Before we ask the government to fix traffic, we should study our own behaviors
By William Hicks
My father, retired LAX Operations worker John Hicks, tells me that before construction of the northernmost LAX runway, two tunnels that would have connected to Lincoln Boulevard were built around 1960.
The tunnels were intended to reduce the amount of traffic from the present one-way-in, one-way-out setup off Century Boulevard. Although the tunnels still exist today, he says, the plan to use them for traffic management was buried.
There have been many plans to alleviate L.A.’s traffic, including monorails, people movers, delivery drones and more bike lanes, but like the tunnels most don’t seem to get very far. A friend of mine even suggests more bridges for pedestrians — especially the ones who take their dear sweet time crossing the street!
Which brings me to the Holy Grail of traffic solutions: mandatory telecommuting. We should pass a proposition requiring that all desk jobs be performed from home. Since 86% of all jobs are desk jobs, then this means that 86% of all autos would be off the road!
Imagine the time that we would get back, the money that we would save on gas and auto expenses. Imagine the reduction of pollution, stress, auto accidents and response time for emergency and utility vehicles. Imagine the millions of dollars saved on road repairs.
I could go on and on, but you get the picture. In this Information Age of high-speed Internet, Skype and smart phones, this is the biggest no-brainer in the history of mankind.
So what’s the hold up?
Is it those darn oil, tire and auto company lobbyists? Is it our politicians? Is it those annoying control-freak bosses still living in the Industrial Age, who think that most people are lazy and need to be constantly monitored?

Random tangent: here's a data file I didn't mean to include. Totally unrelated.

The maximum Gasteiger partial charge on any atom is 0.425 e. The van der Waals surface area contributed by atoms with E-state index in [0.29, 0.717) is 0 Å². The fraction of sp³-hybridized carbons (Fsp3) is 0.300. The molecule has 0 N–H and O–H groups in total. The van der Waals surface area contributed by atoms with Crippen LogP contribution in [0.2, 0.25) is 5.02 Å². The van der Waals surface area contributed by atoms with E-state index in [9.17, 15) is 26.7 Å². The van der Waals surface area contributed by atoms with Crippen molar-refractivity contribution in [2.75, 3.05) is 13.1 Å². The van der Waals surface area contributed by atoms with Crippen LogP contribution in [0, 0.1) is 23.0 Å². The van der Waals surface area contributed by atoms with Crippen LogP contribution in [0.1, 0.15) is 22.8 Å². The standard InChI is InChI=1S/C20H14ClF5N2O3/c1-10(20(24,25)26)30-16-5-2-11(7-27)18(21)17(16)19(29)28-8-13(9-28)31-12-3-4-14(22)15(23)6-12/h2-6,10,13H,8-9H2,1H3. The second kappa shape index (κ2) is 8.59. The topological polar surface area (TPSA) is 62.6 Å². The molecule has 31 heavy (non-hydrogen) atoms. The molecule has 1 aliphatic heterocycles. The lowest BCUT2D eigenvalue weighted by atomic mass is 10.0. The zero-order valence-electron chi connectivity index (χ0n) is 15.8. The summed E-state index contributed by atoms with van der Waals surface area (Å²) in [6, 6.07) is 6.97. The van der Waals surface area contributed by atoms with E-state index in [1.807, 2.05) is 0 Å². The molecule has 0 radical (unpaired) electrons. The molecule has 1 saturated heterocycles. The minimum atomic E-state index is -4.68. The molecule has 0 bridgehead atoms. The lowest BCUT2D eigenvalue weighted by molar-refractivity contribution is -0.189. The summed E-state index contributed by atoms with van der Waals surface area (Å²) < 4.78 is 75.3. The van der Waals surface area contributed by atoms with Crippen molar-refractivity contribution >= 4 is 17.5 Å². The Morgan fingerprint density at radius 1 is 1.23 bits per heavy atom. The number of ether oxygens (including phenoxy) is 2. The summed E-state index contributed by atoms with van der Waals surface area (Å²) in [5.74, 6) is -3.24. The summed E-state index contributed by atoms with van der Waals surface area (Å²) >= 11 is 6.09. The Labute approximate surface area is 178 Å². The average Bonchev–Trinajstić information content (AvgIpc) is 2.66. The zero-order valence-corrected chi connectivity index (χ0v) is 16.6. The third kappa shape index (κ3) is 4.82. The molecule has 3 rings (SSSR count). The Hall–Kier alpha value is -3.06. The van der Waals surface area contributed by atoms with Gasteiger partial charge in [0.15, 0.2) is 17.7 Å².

These folks obviously aren’t aware of the study by Stanford University that found productivity increases by 13% when workers are allowed to work from home.
While certainly the above reasons are factors, I see them more as effects of the main cause, which is the man or woman in the mirror. That’s right; we’re the holdup because we’re addicted to driving.
Before you casually brush off this idea, why do you think that millions of people have decided that sitting in their cars for hours per day is acceptable, when they could be doing something else far more productive?
Sure, we may curse at traffic and sometimes joke about it, but it’s probably one of the few times in the day when we’re actually in our right minds — driving is a right-brain activity, just like meditating and watching television. Sleeping is also a right-brain activity, which often gets disturbed by the over-active left brain.
When a driver cuts you off, you get irritated because he or she has interrupted your meditation and forced you back into your left brain. Searching for an address and hunting for a parking space are left-brain activities, but sitting in traffic allows our minds to drift.
Many of us have experienced having a momentary lapse of time while driving. It’s a little unnerving, and we are hesitant to tell anyone. That’s the right brain taking over.
Neuroanatomist Jill Bolte Taylor had a left-brain stroke that forced her into her right brain. In her compelling TED Talk video about the experience, Taylor says she “felt at one with all the energy that was, and it was beautiful there.”
So how do we implement solutions to traffic when we are addicted to it?
Therein lies the rub.
The solution isn’t just “out there in the matrix.” It’s in our heads. The only remedy that I can suggest for all of us addicts is this: begin exercising our right brains in our spare time so that we don’t need a driving fix.
Instead of picking up the remote, pick up a pen or paintbrush. Instead of listening to music, play or write it. Instead of starting the treadmill, start dancing. Instead of eating out, cook something in. Instead of planning the next getaway, get creative, meditate and contemplate your navel.
Many people are not aware that we also have an abdominal brain — a network of nerves located at the celiac or solar plexus near the diaphragm — that is very active for dancers, athletes, and people who work with their hands, but not for us auto, desk and couch junkies.
Since childhood we have been trained in school to memorize facts with our left-brains and to prepare for left-brain jobs. But the brain is a processor, not a memory bank.
Now it is time to step out of the looking glass and retrain our brains so that we can live more in our right minds.
Only by overcoming our addiction to driving can we get serious about implementing successful traffic solutions.
William Hicks lives in Marina del Rey. Reach him at firstname.lastname@example.org.